How H&M's Coping With Retail Travails
H&M may be the king of "fast fashion," but changes in some of its markets are nudging the retailer into a slower lane. The company, facing slackening sales growth, lost its place last year as Europe's largest clothing retailer to Spain's Inditex, parent company of competitor Zara. It may face tougher times ahead as competition grows, and as a result of pressures caused by Germany's raising its value-added tax by three points on Jan. 1, to 19%. Germany accounts for more than a quarter of H&M's total sales.
The jury is still out on how consumers in Germany will react to the added tax burden, but H&M (HMRZF) is already suffering there. Sales in Germany fell by 4% in 2006 as more competitors moved in on H&M's cheap-chic turf. And prices are likely to go up due to the VAT change, further dampening demand. Some 80% of the increase will likely be passed on to consumers, according to a survey of German retailers by the Royal Bank of Scotland. Still, that won't necessarily keep Germans from buying new duds. There is no evidence "that a bust in spending is around the corner," the bank wrote in a December report.
Some market watchers say H&M can prosper in Germany if it sticks to its core strategy of stuffing its outlets with hip clothing coveted by young people and quickly reacting to trends it sees elsewhere. H&M "has a formula," says Kurt Barnard, president of Barnard's Retail Consulting Group. "It's based on the recognition that retailing is essentially theater. There's a stage and it must change continuously to hold the interest of the consumer" (see BusinessWeek.com, 3/27/06, "H&M: It's The Latest Thing—Really"). While rivals may be closing in, switching to the quick turnaround formula may not be easy for retailers accustomed to more leisurely changeovers.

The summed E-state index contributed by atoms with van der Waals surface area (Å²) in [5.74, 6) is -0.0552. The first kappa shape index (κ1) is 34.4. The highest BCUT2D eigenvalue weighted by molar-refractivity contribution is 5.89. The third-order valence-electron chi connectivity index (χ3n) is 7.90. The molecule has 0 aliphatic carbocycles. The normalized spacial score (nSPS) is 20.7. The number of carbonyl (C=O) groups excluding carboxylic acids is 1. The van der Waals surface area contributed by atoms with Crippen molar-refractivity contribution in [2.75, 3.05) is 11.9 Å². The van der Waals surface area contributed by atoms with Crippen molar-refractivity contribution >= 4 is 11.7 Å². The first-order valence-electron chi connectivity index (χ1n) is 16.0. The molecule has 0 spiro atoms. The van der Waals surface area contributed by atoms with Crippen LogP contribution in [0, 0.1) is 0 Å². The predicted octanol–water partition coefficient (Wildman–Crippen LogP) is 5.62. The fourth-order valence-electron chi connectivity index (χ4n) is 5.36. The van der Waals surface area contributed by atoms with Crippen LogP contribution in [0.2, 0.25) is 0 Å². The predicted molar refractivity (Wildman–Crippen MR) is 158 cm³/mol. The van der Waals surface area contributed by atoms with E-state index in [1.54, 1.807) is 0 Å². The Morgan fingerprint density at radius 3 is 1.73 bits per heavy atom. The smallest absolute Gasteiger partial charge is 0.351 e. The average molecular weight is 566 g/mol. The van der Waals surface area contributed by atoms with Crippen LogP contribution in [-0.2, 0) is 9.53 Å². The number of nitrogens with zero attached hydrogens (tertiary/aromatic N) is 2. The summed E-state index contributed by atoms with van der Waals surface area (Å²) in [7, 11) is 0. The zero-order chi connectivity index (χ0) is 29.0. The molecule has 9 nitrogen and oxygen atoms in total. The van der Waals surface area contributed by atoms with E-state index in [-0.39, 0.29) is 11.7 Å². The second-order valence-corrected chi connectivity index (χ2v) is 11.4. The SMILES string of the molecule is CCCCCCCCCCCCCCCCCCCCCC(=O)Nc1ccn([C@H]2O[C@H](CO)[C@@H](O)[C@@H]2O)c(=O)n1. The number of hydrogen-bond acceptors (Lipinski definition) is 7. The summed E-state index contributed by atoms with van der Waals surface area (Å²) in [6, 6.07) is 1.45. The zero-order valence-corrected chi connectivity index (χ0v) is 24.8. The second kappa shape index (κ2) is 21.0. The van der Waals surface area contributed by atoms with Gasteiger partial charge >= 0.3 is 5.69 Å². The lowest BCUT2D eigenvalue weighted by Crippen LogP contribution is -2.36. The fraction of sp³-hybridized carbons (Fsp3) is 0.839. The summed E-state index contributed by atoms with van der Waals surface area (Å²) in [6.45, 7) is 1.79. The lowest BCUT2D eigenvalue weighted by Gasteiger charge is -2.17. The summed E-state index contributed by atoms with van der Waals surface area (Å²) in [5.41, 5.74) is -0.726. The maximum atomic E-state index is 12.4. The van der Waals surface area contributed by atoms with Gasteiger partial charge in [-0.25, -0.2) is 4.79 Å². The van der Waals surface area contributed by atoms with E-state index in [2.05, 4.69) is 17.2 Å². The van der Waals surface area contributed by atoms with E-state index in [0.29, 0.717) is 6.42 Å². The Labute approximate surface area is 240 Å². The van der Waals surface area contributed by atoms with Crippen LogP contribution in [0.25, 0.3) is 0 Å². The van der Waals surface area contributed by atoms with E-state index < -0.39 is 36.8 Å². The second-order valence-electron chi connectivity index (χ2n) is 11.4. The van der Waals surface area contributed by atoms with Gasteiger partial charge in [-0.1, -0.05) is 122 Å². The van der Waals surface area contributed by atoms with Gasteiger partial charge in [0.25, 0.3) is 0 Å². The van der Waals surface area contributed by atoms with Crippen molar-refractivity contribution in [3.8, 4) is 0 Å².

Expansion in Asia
To make up for any potential troubles in Germany, H&M is aggressively expanding elsewhere. The company plans to open stores in China and Hong Kong this year and in Tokyo in fall, 2008. "Japan is an exciting market for H&M, with fashion-conscious consumers with great spending power," Chief Executive Rolf Eriksen said in a statement. "We see great opportunities for expansion in this part of the world."
The company is also moving upscale. It is opening a new chain of stores with higher-end offerings this spring. And it is teaming up with pop singer Madonna to create a new range of clothing and accessories, called "M by Madonna," to be available in all its stores this spring (see BusinessWeek.com, 12/12/06, "H&M Moves Up with Madonna").
Analysts remain cautious; most have had neutral recommendations on H&M stock for months. But the company's share price has been inching up, from $41.68 in early October to $51.28 on Jan. 2. Sales for the first nine months of 2006 rose 11% to $7.2 billion.
The fickleness of fashion has brought down many a clothing store. But, says Barnard, "H&M has managed to turn much of the fashion retailing industry on its ear" by taking advantage of this very quality (see BusinessWeek.com, 5/30/05, "H&M: Bringing Haute to the Hoi Polloi"). Whether it can withstand the challenge of rivals that are following in its footsteps remains to be seen.